https://www.youtube.com/watch?v=nFbvBJULVnc

That’s a powerful video. It’s a segment from Anderson Cooper’s special 360 report entitled “Kids on Race: The Hidden Picture,” and while we will definitely want to address its findings about “implicit racial bias” (we’ll get there in a moment), to begin with just think about what it’d be like to be Mikayla’s parents, to sit in the hot seat with them, to be under the bright lights being interviewed by Anderson Cooper and you know that millions of people are gonna see your kid in action, and therefore, inevitably, you are gonna be exposing your parenting to the judgment of millions of people.

Boy that sounds like fun! Woo hoo!

We’re talking about parenting this morning, and parenting is really hard. Part of what makes it really hard is the impression out there that parenting is some kind of exact science with definite formulas for what works, and it doesn’t matter who the kid is or what the situation is, you just follow exactly what Dr. Phil says and things are gonna turn out fine. And if things don’t turn out fine, well, blame comes on fast and easy. The parent or parents did not follow the exact science protocols with all the exact definite formulas which are all obvious and easy to do and so they must either be stupid, or lazy, or malicious, or all three.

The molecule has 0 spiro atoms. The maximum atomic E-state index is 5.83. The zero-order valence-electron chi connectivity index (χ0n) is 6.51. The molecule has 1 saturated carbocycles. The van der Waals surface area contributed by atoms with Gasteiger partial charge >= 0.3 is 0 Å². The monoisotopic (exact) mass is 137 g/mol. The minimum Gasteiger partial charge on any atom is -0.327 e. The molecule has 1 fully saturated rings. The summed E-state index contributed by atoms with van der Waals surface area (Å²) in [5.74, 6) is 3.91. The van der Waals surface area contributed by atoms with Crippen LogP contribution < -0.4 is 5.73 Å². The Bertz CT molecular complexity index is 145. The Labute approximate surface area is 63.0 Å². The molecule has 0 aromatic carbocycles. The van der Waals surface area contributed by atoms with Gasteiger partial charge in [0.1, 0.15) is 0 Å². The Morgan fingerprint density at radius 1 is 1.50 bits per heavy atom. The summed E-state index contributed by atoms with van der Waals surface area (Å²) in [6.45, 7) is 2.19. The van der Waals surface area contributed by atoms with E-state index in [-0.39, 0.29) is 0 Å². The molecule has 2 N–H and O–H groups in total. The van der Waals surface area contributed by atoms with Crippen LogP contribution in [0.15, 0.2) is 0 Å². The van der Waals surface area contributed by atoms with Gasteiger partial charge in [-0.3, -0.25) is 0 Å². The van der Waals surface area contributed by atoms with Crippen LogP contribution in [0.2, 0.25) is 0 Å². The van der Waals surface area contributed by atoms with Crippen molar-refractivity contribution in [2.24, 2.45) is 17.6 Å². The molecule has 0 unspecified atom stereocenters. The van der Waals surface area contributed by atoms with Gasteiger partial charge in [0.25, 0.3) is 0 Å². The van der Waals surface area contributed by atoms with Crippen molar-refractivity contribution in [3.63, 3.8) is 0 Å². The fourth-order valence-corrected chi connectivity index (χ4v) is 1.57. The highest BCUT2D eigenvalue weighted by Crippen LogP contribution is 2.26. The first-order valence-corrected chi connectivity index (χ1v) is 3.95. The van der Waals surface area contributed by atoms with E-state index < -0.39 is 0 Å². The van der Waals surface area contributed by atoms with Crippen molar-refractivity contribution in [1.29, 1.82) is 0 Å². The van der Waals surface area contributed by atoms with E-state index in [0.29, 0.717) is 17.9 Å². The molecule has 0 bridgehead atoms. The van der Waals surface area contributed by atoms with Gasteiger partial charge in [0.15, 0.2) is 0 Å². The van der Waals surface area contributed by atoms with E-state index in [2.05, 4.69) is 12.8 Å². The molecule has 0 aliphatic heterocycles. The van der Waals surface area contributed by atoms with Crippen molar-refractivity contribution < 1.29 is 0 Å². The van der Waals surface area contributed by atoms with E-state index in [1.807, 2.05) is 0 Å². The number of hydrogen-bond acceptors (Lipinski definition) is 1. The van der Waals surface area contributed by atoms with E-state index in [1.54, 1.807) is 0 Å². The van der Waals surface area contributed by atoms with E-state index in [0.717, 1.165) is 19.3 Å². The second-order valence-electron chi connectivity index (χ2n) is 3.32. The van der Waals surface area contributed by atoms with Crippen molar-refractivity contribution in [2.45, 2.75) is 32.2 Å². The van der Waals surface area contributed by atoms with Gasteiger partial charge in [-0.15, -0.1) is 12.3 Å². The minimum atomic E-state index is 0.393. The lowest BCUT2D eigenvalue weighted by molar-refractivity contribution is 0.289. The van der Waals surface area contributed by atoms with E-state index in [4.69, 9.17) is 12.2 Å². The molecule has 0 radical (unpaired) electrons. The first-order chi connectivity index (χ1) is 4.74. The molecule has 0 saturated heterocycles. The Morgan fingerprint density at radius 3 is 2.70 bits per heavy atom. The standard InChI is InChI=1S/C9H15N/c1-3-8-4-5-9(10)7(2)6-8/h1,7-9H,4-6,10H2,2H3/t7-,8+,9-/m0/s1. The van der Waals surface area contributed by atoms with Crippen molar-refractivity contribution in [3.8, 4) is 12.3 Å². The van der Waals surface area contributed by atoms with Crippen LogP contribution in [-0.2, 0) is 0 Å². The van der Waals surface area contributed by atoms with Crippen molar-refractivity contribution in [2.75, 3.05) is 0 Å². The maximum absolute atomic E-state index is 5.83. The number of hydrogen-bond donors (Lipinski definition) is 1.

It’s in the eyes of strangers, watching, where we can sense this judgmentalism so intensely.

Says Nancy Samalin in her amazing book Love and Anger: The Parental Dilemma, “One mother told the story of the day she took her two-year-old to the bank. The child was cranky, whining as she sat in her stroller, and the mother felt tense because the line was long. Suddenly, a fly started buzzing around the child’s head, and angrily the child flicked it away and said very loudly, ‘FRICKING FLY!” [The kid did NOT say “fricking.”] The mother felt her face redden as all conversation in the line stopped. She could just imagine what people were thinking. Her first impulse was to slap the child. But instead she went with her second impulse. She looked at her son and said in a very loud voice, ‘Wait until I tell your mother what you just said!’”

I’ll bet that Mikayla’s parents from the Anderson Cooper video were tempted, momentarily, to say something just like that. Just like that. “Wait until I tell your parents about how biased you are towards people of a different skin color! Just wait!”